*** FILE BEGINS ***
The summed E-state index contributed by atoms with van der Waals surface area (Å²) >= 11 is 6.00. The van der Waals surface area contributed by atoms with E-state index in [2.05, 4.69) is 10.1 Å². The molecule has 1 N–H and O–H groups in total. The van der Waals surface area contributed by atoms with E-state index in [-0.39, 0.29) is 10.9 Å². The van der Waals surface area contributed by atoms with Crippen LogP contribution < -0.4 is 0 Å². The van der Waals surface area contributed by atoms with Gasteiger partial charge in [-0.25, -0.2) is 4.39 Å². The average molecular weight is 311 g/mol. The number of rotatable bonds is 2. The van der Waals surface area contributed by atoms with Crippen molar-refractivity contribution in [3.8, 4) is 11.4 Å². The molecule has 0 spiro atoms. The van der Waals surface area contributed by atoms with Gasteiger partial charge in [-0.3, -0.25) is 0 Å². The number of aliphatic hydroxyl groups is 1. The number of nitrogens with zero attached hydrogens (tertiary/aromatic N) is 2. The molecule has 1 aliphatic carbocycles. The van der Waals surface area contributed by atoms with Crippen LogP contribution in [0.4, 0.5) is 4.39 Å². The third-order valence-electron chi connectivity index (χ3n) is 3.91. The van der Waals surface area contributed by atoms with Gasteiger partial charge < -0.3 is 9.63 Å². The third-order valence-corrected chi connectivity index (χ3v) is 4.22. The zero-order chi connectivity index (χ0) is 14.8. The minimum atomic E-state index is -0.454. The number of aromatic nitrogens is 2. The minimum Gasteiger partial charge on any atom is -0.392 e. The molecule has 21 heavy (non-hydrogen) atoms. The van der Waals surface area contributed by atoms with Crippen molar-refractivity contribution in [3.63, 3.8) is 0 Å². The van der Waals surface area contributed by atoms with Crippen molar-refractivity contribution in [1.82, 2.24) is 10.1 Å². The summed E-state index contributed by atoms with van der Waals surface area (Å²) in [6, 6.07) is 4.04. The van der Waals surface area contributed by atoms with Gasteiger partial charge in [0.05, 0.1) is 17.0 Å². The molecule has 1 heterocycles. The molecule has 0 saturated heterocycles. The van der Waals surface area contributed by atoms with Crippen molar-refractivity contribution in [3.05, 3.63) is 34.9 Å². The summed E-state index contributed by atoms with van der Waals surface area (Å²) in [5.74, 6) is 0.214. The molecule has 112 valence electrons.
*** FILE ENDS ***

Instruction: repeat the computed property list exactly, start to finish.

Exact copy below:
The summed E-state index contributed by atoms with van der Waals surface area (Å²) >= 11 is 6.00. The van der Waals surface area contributed by atoms with E-state index in [2.05, 4.69) is 10.1 Å². The molecule has 1 N–H and O–H groups in total. The van der Waals surface area contributed by atoms with E-state index in [-0.39, 0.29) is 10.9 Å². The van der Waals surface area contributed by atoms with Crippen LogP contribution < -0.4 is 0 Å². The van der Waals surface area contributed by atoms with Gasteiger partial charge in [-0.25, -0.2) is 4.39 Å². The average molecular weight is 311 g/mol. The number of rotatable bonds is 2. The van der Waals surface area contributed by atoms with Crippen molar-refractivity contribution in [3.8, 4) is 11.4 Å². The molecule has 0 spiro atoms. The van der Waals surface area contributed by atoms with Gasteiger partial charge in [-0.3, -0.25) is 0 Å². The number of aliphatic hydroxyl groups is 1. The number of nitrogens with zero attached hydrogens (tertiary/aromatic N) is 2. The molecule has 1 aliphatic carbocycles. The van der Waals surface area contributed by atoms with Crippen LogP contribution in [0.4, 0.5) is 4.39 Å². The third-order valence-electron chi connectivity index (χ3n) is 3.91. The van der Waals surface area contributed by atoms with Gasteiger partial charge < -0.3 is 9.63 Å². The third-order valence-corrected chi connectivity index (χ3v) is 4.22. The zero-order chi connectivity index (χ0) is 14.8. The minimum atomic E-state index is -0.454. The number of aromatic nitrogens is 2. The minimum Gasteiger partial charge on any atom is -0.392 e. The molecule has 21 heavy (non-hydrogen) atoms. The van der Waals surface area contributed by atoms with Crippen molar-refractivity contribution in [3.63, 3.8) is 0 Å². The van der Waals surface area contributed by atoms with Crippen molar-refractivity contribution in [1.82, 2.24) is 10.1 Å². The summed E-state index contributed by atoms with van der Waals surface area (Å²) in [6, 6.07) is 4.04. The van der Waals surface area contributed by atoms with Gasteiger partial charge in [0.05, 0.1) is 17.0 Å². The molecule has 1 heterocycles. The molecule has 0 saturated heterocycles. The van der Waals surface area contributed by atoms with Crippen molar-refractivity contribution in [3.05, 3.63) is 34.9 Å². The summed E-state index contributed by atoms with van der Waals surface area (Å²) in [5.74, 6) is 0.214. The molecule has 112 valence electrons.